He recently co-edited an anthology from Macadam and Cage titled 'The Alumni Grill', worth seeking out. He's working on another novel, but if you read any of his novels, you'll know that it takes him a while to write them. They have a sort of hand-crafted feel. FWIW, I have reviews of all his stuff on my site, but since you can get most of it remaindered, it's well worth picking up. I'd highly suggest the collection as you can get a taste of his work without having to invest the time in reading a novel. Chances are you'll want to read a novel after reading a couple of the short stories.
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MarcL
Posted on Sunday, January 09, 2005 - 12:59 pm:   

"Provinces of Night" must be the one I looked at last night and I have no qualms about getting into his novels directly. The library has all his books. My only problem is finding enough time to read all the stuff on my stack right now. (I abandoned THE WIZARD, but there's LURULU, the rest of the Anchor collection, the rest of PERELANDRA, and THE LONG HOME just came into the library.)
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MarcL
Posted on Sunday, January 09, 2005 - 01:00 pm:   

Rick, I saw your interview with Kemm Nunn...it sent me scurrying for TIJUANA STRAITS. Great stuff!
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E Thomas
Posted on Monday, January 10, 2005 - 01:00 am:   

Alan Yee: Do any other teenagers hang out here on the writers/SF discussion boards (I'm 13)? It would just be nice to know.

There are some others, although a lot of the posters on this forum and others like the Asimov's forum etc. are now moving into either their late teens or early twenties (I'm turning twenty-two). I'm not sure about the lurkers. But it is about time for the next wave of fresh blood to discover that there are people online who like talking about this stuff as well as reading it!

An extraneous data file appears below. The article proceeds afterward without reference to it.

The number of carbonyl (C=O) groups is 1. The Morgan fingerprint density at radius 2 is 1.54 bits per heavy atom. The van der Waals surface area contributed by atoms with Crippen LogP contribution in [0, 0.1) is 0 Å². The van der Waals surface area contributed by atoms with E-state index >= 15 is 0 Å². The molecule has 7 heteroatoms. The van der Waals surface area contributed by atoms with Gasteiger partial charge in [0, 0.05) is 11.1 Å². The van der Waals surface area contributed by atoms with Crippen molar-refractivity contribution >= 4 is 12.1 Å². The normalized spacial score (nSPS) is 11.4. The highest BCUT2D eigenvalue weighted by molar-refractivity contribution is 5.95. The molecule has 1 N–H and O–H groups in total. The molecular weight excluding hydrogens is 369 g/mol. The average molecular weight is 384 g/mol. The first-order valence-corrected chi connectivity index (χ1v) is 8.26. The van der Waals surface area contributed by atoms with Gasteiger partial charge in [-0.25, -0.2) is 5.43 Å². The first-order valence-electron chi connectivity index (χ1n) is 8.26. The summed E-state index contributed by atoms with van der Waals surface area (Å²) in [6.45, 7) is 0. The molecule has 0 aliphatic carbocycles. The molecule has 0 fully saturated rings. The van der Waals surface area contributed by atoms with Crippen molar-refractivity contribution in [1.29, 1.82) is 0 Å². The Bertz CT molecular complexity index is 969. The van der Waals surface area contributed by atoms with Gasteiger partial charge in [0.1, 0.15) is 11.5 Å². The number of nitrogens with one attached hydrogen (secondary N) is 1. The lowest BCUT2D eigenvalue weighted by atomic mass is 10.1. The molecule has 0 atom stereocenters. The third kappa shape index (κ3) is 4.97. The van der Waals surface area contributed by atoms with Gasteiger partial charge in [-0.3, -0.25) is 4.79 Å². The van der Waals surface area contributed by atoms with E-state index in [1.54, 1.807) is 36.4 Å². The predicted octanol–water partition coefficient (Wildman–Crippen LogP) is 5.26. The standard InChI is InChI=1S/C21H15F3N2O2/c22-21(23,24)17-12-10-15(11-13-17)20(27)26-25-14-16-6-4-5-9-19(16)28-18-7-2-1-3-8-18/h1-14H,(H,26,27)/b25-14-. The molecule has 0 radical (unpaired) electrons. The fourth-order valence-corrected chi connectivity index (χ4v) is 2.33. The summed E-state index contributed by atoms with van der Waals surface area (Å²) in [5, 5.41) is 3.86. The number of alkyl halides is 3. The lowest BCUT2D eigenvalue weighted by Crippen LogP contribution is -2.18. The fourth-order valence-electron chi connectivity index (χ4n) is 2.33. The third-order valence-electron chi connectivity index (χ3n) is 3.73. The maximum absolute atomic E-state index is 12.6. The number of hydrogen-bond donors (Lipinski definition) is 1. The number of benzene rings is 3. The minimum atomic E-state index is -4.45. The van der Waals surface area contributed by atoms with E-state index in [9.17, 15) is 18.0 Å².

As for what I'm reading, it has been fairly flat this term so far. I've read & skimmed several SF literary criticism books and read some of Milton's early poems for a class. "Pure" pleasure reading is on a back burner for now (although Milton can be quite brilliant & is funnier than I remembered him).
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MarcL
Posted on Monday, January 10, 2005 - 09:56 am:   

I always pictured blind Milton just rambling on, "Hm, now, let's wrap up with a bit about Adam and Eve tottering out of Eden...just a little glimpse in the rearview mirror as it were, something-something-something, work solitary in there. Wake me when it's done." And his Daughter thinking a moment and then jotting down, "The World was all before them, where to choose Thir place of rest, and Providence thir guide: They hand in hand with wandring steps and slow, Through EDEN took thir solitarie way. THE END"
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JV
Posted on Monday, January 10, 2005 - 11:38 am:   

Finished the Norrell/Strange (did I already say) and thought it sagged in the middle. In the end, I liked it but didn't particularly love it.

On the other hand, now 250 pages into Cloud Atlas and loving it. The first 50 pages were tough, but ultimately intriguing, and it's just getting better and better.

JeffV
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GabrielM
Posted on Monday, January 10, 2005 - 12:47 pm:   

I'm curious to read the Anchor collection, it seems pretty interesting. (I assume it's the one Ben Marcus edited.) Speaking of whom, over the weekend I read David Ohle's experimental SFnal novel MOTORMAN, which has been reprinted with an intro by Marcus. If you've read Marcus himself or Matthew Derby or George Saunders (but especially Derby) you can do a little literary lineage tracing and sort of see where they're all coming from.

I'm now looking to read Ohle's sequel, AGE OF SINATRA, which came out last year, thirty years after MOTORMAN. In reviewing it for Bookforum, Shelley Jackson wrote, "If a book can reek, rot, ooze, swell, burst, flake, and fester, The Age of Sinatra is that book." Goody!
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MarcL
Posted on Monday, January 10, 2005 - 06:00 pm:   

Goody indeed!

Yeah, it's the Marcus anthology. And I loved SUPER FLAT TIMES, and there can't ever be enough Saunders stories to appease me. So I will look into Ohle.
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GabrielM
Posted on Monday, January 10, 2005 - 08:02 pm:   

Here's the link to the full review from Shelley of the two books:

http://www.bookforum.com/archive/Oct_04/jackson.html